ASM LOGO

Helping Solve Processing and Materials  Problems using Scanning Probe Microscopy since 1990.

CD stamper bumps, perspective view

 

CONTACT US:
Phone:  1-800-374-8557  Fax: 1-317-895-5652
e-mail: info@asmicro.com

Search this site.

Contents

Home
: Products and services for AFM, STM, and SEM
: Applications of AFM and STM
   : CD
   : DVD
   : HD-DVD
   :Blu-Ray
   : Hard Disks
   : Magnetic Tape
   : More
: Pharmaceutical materials
     : Collagen fibers
     : Collagen monomers
     : DNA Plasmids
   : Polymer molecules
   : Orthopedic implants
   : Opthamalic Devices
   : Diagnostic devices
   : And More
   : Powders
   : Naturally occurring (cellulose)
   : Blends
   : Copolymers
   :Homopolymers
   : Material domains
   : Paper
   : Packaging materials
   : Cast, extruded, or molded polymers
: Coatings
   : Paint
   : Paper finishing
   : Can coatings
: Electronic Materials
   : Silicon
   : Silicon Carbide
   : Germanium
   : Gallium Arsenide
   : Wafers
   : Thin Films
: Automotive
   : Corrosion
   : Wear
: Energy Technologies
   : Corrosion
   : Calalysts
: New materials including ultra high strength magnets
: Optics & Photonics
   : Diffraction Gratings
   : Modified surfaces
   : superpolished optics
   : Ultrasmooth surfaces
   : IR
   : Visible Light
   : UV
   : X-Ray
: Telecommunications

: Metals

:Gallery of interesting images

:Links

 

ASM discusses SPM Automation 1998


Don Chernoff is an invited speaker at the Magnetic and Optical Media Seminar in Los Angeles, Oct. 27-29, 1998. Click here to read the MOMS abstract.

Don Chernoff will present a poster at the American Vacuum Society national meeting in Baltimore, Nov. 2-6, 1998. Click here to read the AVS abstract.


MOMS Abstract

A Process for Automating High Precision Disc Inspection using the Atomic Force Microscope

Donald A. Chernoff and David L. Burkhead

ABSTRACT:
DVD manufacturing requires much tighter control of physical feature dimensions and placement than CD manufacturing. Because the feature dimensions are truly nanometer scale (T3 pits are 400 nm long, 320 nm wide, 120 nm high, with a track pitch of 740 nm), it is necessary to use nanometer inspection tools. The Atomic Force Microscope (AFM) is such a tool. It enables one to see the physical features which ultimately determine the electrical performance of the disc-player system. Defects can be measured without mixing in the effects of player optics and electronics. Masters, stampers and replicas are inspected to pinpoint root causes of quality variations. In order to make AFMs even more valuable and easier to use, we have developed the software for a very accurate, automated process for analyzing AFM images. We measure track pitch, pit height, width, length and sidewall slopes. These measurements are carried out exhaustively, measuring every complete feature in each image. It is now easy to accumulate sufficient data to report not just the mean of each parameter, but also standard deviations and cross-correlations. Some of the interesting results include track pitch variation, length jitter and the dependence of pit width on pit length. These impact electrical characteristics such as cross-talk, data jitter, signal strength and asymmetry.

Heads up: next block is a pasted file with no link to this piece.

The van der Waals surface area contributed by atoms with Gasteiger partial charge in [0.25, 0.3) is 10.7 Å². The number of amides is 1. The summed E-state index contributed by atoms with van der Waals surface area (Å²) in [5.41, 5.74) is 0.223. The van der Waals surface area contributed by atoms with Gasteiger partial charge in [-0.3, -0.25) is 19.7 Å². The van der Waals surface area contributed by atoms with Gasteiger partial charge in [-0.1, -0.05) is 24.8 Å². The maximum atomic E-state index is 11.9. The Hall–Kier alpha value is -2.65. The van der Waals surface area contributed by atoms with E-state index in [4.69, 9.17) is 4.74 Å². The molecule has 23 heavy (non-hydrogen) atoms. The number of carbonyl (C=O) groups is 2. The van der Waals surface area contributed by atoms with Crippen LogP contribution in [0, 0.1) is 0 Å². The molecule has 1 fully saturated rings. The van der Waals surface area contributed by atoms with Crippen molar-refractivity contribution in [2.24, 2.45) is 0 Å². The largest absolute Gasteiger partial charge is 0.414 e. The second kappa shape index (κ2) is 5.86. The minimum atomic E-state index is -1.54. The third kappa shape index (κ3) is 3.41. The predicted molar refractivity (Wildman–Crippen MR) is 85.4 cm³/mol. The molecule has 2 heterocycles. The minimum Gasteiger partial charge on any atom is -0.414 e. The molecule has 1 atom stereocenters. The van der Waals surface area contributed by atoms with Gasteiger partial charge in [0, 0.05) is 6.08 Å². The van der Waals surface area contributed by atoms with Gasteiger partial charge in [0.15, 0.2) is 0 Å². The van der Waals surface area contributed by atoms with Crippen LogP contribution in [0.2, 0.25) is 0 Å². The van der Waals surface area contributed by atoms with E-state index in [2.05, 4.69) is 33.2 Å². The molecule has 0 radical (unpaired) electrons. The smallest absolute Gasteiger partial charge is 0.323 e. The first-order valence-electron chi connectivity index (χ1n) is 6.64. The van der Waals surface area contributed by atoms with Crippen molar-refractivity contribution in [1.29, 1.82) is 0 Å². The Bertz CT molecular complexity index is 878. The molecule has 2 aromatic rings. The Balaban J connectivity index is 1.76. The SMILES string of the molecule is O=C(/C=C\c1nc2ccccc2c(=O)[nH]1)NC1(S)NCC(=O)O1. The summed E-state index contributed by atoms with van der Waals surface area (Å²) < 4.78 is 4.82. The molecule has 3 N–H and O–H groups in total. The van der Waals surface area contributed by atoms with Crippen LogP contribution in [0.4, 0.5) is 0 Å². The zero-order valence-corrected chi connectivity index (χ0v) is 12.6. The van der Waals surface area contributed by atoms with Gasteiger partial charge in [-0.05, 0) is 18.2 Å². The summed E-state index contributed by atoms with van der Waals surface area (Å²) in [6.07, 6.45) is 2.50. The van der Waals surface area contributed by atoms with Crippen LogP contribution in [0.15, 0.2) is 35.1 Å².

This talk will be presented on Thursday Oct. 29 in the session from 1000-1130 AM. Other talks in that session are:
"Near field technology for High Density Storage", R. Hajjar, TeraStor Corp.
"An Interferometer-based Optical Recording Medium for CD-R and DVD-R", J. Mahy, Akzo Nobel Central Research.


AVS abstract

Automated, High Precision Measurement of Critical Dimensions using the Atomic Force Microscope

Session:NS-ThP (Nov. 5, 1998, 530 - 7pm)

D.A. Chernoff and D.L. Burkhead

Abstract: Atomic Force Microscopes are used in many industries for research, engineering and process control. Until now, AFM operators have usually made dimensional measurements of sub-micron features by manually placing cursors on images or cross-section plots. Time constraints and operator fatigue limit the number of measurements. This in turn limits the extent of statistical analysis. We have developed a high accuracy measurement process which overcomes these limitations.

On DVDs (Digital Versatile Discs), the smallest features are about 400 nm long, 320 nm wide, 120 nm high, with a track pitch of 740 nm. We use a specific data capture protocol and automated image analysis to measure the following parameters: track pitch1,2,3, bump height, bump width (at various threshold levels), bump length, and four sidewall slope angles. In a single 10x10 micron image of a DVD stamper, containing about 100 bumps, we tabulate about 1000 values. It is useful to pool the data from several images. In a plot of bump width vs. bump length, we see that width at half height increases from 315 nm for the shortest bumps (420 nm long) to about 380 nm for bumps longer than 1100 nm; this matches the increase seen for corresponding optical signals produced when a finished disc is played. Where sidewall angle deviates from the norm, we are able to review the image data to identify the specific nature of the defect.
1D.A. Chernoff, "Nano-metrology for the data storage industry", abstract of paper presented at AVS National Meeting 10/97, p.113
2US Patents # 5,644,512 and 5,825,670
3see also www.asmicro.com

 

Trademark and Copyright Notice

 

Hit Counter